In late July, nine student-athletes -- Bria Goss (women's basketball), Jared Phillips (track/cross country), Charlie Reymann (men's soccer), Montana Whittle (gymnastics), Danielle Fitzgerald (women's soccer), Katrina Keirns (swimming and diving), John Sutton (rifle), Kirsten Lewis (women's tennis), Haley Mills (women's golf) -- participated in the second of two annual service trips to Ethiopia sponsored by UK Athletics. Over the next week, they will take turns sharing their experiences through a series of blog entries. Please note that these posts are the student-athletes' personal reactions and the views expressed do not necessarily reflect those of the University of Kentucky or UK Athletics.

Today, Katrina Keirns and Kirsten Lewis write about a day spent in Debre Zeyit.


Katrina Keirns

Today we took a trip outside of Addis Ababa to go visit Mark's dear friend Sammy, who strives to take care of those in prison, widows and the poor. We began our day by eating our favorite breakfast, French toast and eggs, and then began our hour and a half journey to the city of Debre Zeyit.

After arriving in Debre Zeyit, we immediately drove to pick up the supplies we needed for the day, and then immediately headed to Sammy's house. When we pulled up in his drive way, he came out to greet us and welcomed us into his beautiful home. He told us that our tasks for the day would require us to divide into two different groups. Half of our team would go to deliver food supplies to prisoners, while the other half would help to build houses in another part of town.  Before both groups parted our separate ways, we formed an assembly line to make multiple bags of food and laundry to give to the prisoners we would be visiting. These bags consisted of a loaf of French bread, a couple bananas, detergent and body soap. After packing up the bags, we each grabbed a handful of them and loaded up the bus.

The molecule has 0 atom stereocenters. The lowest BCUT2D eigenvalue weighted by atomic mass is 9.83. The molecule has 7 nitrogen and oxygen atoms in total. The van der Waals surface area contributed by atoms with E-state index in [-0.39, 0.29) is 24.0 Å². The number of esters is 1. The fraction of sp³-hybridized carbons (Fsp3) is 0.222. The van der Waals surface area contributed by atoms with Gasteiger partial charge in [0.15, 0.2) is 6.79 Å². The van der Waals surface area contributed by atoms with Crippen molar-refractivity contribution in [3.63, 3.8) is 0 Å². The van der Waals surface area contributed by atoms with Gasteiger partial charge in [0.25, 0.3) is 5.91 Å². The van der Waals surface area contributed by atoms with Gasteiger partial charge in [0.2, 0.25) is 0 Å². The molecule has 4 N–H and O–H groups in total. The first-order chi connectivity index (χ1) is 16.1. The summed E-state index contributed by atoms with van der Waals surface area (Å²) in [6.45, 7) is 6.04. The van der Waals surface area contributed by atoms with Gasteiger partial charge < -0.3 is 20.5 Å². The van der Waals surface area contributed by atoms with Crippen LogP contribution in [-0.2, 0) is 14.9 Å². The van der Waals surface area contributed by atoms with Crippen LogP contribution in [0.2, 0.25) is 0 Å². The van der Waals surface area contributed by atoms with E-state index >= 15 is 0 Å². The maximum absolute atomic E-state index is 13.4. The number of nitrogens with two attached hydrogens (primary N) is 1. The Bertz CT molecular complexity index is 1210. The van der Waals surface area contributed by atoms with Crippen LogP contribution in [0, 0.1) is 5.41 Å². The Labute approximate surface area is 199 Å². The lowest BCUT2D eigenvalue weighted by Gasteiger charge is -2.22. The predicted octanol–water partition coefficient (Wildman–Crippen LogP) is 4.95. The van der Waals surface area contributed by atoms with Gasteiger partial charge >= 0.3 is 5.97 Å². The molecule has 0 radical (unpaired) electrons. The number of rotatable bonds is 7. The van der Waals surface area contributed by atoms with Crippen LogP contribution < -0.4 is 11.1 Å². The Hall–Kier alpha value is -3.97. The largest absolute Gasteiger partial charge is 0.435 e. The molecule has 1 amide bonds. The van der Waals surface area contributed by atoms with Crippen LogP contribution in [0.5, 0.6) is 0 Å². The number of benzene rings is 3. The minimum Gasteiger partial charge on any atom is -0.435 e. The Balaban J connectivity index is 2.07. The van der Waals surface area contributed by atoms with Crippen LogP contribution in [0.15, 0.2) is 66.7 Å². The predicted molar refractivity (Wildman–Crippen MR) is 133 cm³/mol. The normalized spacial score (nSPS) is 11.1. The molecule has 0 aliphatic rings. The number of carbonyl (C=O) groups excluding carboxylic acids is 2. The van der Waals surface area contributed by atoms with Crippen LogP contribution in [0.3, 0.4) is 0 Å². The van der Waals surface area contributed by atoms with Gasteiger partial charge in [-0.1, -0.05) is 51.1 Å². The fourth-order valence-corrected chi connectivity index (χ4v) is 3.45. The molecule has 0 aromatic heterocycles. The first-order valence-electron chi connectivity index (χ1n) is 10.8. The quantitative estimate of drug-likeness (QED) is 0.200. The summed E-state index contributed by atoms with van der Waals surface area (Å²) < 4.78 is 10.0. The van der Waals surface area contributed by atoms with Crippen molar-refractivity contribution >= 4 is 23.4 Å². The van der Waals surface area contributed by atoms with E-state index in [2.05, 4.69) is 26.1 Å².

The first two prisons we visited were only a few minutes from Sammy's house. When we parked outside of it, I was confused as to where we were because it's so different from the prisons we have in the U.S. The prison was mainly outdoors and only had a few cells that held people. We then were able to chat and deliver the food bags and other donations to the prisoners, which we were very happy to do. The prisoners were very happy and appreciative of the supplies because the only items they receive from the jail are a few pieces of bread and water daily.